• Bioenergy from biomass: Biomass is made of materials such grass, manure, or energy crops like corn. In biogas plants, biomass (organic waste) is collected. In so-called fermentation tanks, very small organisms, microorganisms, break down this waste, which produces biogas. This gas is then burned in a combined heat and power plant, and the energy obtained is used for heating or generating electricity. Residues that cannot be further decomposed are used as fertilizer.

  • Hydropower: Hydropower plants primarily generate electric energy using water. For this, the power plants use stored water from reservoirs or flowing water from rivers. The water then flows through turbines in the power plants, which drive generators. These convert the movement into electric energy. You can take a closer look at this in the video Water has power. This image shows what a hydropower plant can look like:


Even though more and more attention is being paid to using renewable energy sources, it is important to save energy.

Energy Saving

There are many reasons why it is important to save energy. When we save energy, we can help ensure that we can hold onto Earth's natural resources like gas, coal, and oil for longer. By saving energy, we can protect and preserve habitats, especially for plants, animals, but also for us humans. Harmful substances that contribute to climate change also enter our environment less. This is important to slow down global warming.

So when energy is discussed in elementary school science, it is also important to think about how we can all save energy. For example:

  • Not leaving lights and other electrical devices on unnecessarily
  • Properly closing the refrigerator door
  • Buying local food to avoid long transportation routes

Everything you have learned can be applied when you receive worksheets on energy in elementary school. In addition, there are often exciting experiments and discoveries on the topic of electricity and energy in elementary school, such as how energy can be generated or saved.

Transcript Renewable and Non-renewable Energy Sources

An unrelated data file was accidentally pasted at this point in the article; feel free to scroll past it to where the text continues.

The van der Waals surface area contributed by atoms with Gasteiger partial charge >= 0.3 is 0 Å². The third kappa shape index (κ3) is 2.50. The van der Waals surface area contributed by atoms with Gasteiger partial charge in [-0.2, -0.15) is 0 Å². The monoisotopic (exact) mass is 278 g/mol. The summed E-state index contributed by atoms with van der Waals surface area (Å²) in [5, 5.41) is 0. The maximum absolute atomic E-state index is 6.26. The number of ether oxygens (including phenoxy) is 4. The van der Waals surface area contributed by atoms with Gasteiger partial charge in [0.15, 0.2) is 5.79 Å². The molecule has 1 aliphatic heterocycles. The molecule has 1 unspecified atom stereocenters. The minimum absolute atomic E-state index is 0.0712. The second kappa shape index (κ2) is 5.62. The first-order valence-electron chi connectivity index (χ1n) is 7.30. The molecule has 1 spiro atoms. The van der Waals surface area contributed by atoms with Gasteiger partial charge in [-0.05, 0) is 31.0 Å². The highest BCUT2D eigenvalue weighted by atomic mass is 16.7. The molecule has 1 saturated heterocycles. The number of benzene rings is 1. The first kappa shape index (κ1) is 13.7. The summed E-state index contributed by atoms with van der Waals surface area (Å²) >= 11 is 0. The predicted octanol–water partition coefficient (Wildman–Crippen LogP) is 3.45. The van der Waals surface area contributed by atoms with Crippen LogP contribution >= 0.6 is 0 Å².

Uma is camping in the wilderness this weekend. Now to just quickly take a selfie. Oh dear, the battery is empty. Where will the electricity to charge Uma's cell phone come from? Let's take a closer look at renewable and non-renewable energy sources. The energy Uma needs to charge her cell phone is electrical energy. In everyday life we just say electricity. We can produce it by using energy sources like coal, gas, uranium, and petroleum. In power plants, these produce hot steam that powers turbines and thus generates electrical energy. However, consuming there energy sources is not good for the environment because it produces gases such as carbon dioxide and many other harmful substances. In the case of uranium, which is needed in nuclear power plants, very dangerous radiation is also produced. The depletion of these resources also has a major impact on the environment. Moreover, these energy sources will eventually be exhausted and then, eventually, we will have to come up with something else. Buying energy from other countries is also very complicated and controversial. And more and more people don't want to buy energy from other countries as a result. Because of these problems, we call electrical energy that comes from coal, gas, uranium, and petroleum non-renewable energy. But there are also renewable energies. We can generate electrical energy through wind power plants, solar panels, hydroelectric power plants, and from geothermal energy. In renewable energy, we use wind, water, the heat of the earth, or the sun to generate electricity. Renewable energy does not consume any non-renewable sources. We do not run out of wind, water, and heat from the earth or the sun. But renewable energies also have disadvantages. For example, they need a lot of space and we have to make sure that no animals or plants are harmed. Uma has now unpacked her own little power plant. Electrical energy can also be generated with muscle power and Uma is well prepared. Do you know this device? This is a crank generator. Like a dynamo, a magnet rotates, surrounded by a coil. In this way, the kinetic energy is converted into electrical energy and Uma can charge her phone. Phew, very exhausting. Let's give Uma a little break and summarize briefly; there are non-renewable energies, where we consume energy sources such as coal, gas, uranium, and petroleum. And then there are the renewable energies that use wind, water, the heat from the earth, or the sun as an energy source. What about Uma? She was so tired after all the cranking that she fell asleep taking the selfie.